On November 2, 1947 a remarkable event in the history of aviation occurred as the Hughes H-4 Hercules took to the air for its first, and as it turned out only, flight.
|The Spruce Goose takes flight|
It was built largely from wood, due to shortages of metal during WWII leading it to be nicknamed the Spruce Goose, much to its designer Howard Hughes's annoyance. It had been intended for wartime use as America hoped for a means to transfer men and supplies across the Atlantic whilst avoiding German U-boats.
Charles Lindbergh had flown solo across the Atlantic in 1927 on the Spirit of St Louis, but crossing the ocean by air was still a major feat. To face the challenges required, Hughes designed it as the largest flying boat ever built, and the Spruce Goose has the largest wingspan of any aircraft in history.
Developing the Spruce Goose cost a staggering $23m and took so long that the war was over when it was completed in 1946. The aircraft had many detractors, and Congress demanded that Hughes prove the plane airworthy.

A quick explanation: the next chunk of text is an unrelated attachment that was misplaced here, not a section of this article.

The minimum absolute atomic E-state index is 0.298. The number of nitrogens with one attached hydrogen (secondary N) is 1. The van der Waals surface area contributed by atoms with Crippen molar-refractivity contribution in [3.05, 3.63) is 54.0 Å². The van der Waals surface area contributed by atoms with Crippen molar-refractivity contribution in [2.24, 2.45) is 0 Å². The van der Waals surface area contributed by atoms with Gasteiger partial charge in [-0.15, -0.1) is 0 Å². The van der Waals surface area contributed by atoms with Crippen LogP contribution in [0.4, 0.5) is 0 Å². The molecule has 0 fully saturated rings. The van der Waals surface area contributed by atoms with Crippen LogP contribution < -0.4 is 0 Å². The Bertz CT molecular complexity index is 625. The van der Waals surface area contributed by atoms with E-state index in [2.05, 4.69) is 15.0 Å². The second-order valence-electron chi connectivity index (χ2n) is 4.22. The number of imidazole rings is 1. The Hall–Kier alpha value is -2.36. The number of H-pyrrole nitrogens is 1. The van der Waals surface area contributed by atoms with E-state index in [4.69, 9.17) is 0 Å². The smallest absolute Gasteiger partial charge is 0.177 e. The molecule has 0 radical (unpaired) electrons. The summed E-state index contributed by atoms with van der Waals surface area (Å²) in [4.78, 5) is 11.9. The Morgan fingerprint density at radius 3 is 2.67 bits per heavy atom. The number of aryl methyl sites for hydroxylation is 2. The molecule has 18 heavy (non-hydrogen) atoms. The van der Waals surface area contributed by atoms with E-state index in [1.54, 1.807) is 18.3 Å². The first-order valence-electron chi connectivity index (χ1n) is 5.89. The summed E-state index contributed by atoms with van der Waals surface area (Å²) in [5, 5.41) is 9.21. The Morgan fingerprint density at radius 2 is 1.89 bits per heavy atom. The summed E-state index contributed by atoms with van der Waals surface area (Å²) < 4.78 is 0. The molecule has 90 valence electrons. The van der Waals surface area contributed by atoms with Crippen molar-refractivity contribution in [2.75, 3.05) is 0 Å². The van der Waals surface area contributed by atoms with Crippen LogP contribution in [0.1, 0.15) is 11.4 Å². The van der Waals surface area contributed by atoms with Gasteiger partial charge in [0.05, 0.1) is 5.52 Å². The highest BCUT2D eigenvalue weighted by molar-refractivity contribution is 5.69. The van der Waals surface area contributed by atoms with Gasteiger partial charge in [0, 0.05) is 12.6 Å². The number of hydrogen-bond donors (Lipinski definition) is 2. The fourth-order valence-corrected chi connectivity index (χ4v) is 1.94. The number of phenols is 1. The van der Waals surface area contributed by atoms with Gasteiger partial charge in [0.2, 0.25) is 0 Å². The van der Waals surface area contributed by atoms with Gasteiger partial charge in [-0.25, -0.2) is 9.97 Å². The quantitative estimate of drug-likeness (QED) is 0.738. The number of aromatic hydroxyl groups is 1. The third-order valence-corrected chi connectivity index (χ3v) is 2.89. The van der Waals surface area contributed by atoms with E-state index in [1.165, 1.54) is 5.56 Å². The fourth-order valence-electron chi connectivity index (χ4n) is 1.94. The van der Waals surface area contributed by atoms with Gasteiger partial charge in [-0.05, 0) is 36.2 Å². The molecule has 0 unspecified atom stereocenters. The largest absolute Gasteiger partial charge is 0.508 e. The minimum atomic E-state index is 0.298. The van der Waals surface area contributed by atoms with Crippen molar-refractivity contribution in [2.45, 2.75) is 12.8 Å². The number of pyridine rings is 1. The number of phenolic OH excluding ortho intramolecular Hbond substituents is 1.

On November 2 with Hughes at the controls, a crew of 21 and several invited guests and members of the press, the Spruce Goose began taxiing tests. The place finally lifted off from a channel facing Cabrillo Beach near Long Beach, California.
The aircraft never flew again, though it was maintained ready for such a purpose until Hughes's death in 1976, and is now on display in the Evergreen Aviation Museum. It is often referred to in the media, for example in a Simpsons episode where Mr Burns acts like an aging Howard Hughes and refers to his 'Spruce Moose' plane.
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